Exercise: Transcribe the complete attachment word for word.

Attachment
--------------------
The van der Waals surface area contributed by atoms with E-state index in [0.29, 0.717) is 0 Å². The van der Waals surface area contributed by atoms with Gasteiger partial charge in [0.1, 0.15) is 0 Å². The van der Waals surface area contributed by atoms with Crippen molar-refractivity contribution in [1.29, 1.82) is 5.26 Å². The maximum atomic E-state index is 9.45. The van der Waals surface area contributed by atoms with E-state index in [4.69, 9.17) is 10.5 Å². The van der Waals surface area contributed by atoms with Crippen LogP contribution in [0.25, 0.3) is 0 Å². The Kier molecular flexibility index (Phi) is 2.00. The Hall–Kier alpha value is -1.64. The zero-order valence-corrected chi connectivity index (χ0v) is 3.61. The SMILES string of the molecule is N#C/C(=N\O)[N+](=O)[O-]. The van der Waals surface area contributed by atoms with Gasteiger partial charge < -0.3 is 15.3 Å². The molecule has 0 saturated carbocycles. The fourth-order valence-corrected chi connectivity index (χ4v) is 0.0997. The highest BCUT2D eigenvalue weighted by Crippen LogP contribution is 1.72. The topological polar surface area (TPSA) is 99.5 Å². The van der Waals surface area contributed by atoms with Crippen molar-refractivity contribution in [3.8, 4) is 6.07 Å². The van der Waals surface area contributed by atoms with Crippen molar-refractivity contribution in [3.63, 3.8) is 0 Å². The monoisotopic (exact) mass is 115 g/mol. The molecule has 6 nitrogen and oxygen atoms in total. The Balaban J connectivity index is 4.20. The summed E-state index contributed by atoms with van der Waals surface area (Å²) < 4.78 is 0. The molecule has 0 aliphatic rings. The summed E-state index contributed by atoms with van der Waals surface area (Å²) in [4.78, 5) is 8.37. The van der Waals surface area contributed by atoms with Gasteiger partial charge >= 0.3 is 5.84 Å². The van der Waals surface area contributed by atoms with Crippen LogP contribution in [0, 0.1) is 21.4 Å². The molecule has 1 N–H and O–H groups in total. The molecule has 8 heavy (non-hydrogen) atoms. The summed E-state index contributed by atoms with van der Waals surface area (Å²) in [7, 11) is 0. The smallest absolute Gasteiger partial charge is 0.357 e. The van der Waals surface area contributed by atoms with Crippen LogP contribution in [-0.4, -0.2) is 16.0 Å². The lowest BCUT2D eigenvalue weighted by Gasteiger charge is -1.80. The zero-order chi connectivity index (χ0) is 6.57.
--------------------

The van der Waals surface area contributed by atoms with E-state index in [0.29, 0.717) is 0 Å². The van der Waals surface area contributed by atoms with Gasteiger partial charge in [0.1, 0.15) is 0 Å². The van der Waals surface area contributed by atoms with Crippen molar-refractivity contribution in [1.29, 1.82) is 5.26 Å². The maximum atomic E-state index is 9.45. The van der Waals surface area contributed by atoms with E-state index in [4.69, 9.17) is 10.5 Å². The van der Waals surface area contributed by atoms with Crippen LogP contribution in [0.25, 0.3) is 0 Å². The Kier molecular flexibility index (Phi) is 2.00. The Hall–Kier alpha value is -1.64. The zero-order valence-corrected chi connectivity index (χ0v) is 3.61. The SMILES string of the molecule is N#C/C(=N\O)[N+](=O)[O-]. The van der Waals surface area contributed by atoms with Gasteiger partial charge < -0.3 is 15.3 Å². The molecule has 0 saturated carbocycles. The fourth-order valence-corrected chi connectivity index (χ4v) is 0.0997. The highest BCUT2D eigenvalue weighted by Crippen LogP contribution is 1.72. The topological polar surface area (TPSA) is 99.5 Å². The van der Waals surface area contributed by atoms with Crippen molar-refractivity contribution in [3.8, 4) is 6.07 Å². The van der Waals surface area contributed by atoms with Crippen molar-refractivity contribution in [3.63, 3.8) is 0 Å². The monoisotopic (exact) mass is 115 g/mol. The molecule has 6 nitrogen and oxygen atoms in total. The Balaban J connectivity index is 4.20. The summed E-state index contributed by atoms with van der Waals surface area (Å²) < 4.78 is 0. The molecule has 0 aliphatic rings. The summed E-state index contributed by atoms with van der Waals surface area (Å²) in [4.78, 5) is 8.37. The van der Waals surface area contributed by atoms with Gasteiger partial charge >= 0.3 is 5.84 Å². The van der Waals surface area contributed by atoms with Crippen LogP contribution in [0, 0.1) is 21.4 Å². The molecule has 1 N–H and O–H groups in total. The molecule has 8 heavy (non-hydrogen) atoms. The summed E-state index contributed by atoms with van der Waals surface area (Å²) in [7, 11) is 0. The smallest absolute Gasteiger partial charge is 0.357 e. The van der Waals surface area contributed by atoms with Crippen LogP contribution in [-0.4, -0.2) is 16.0 Å². The lowest BCUT2D eigenvalue weighted by Gasteiger charge is -1.80. The zero-order chi connectivity index (χ0) is 6.57.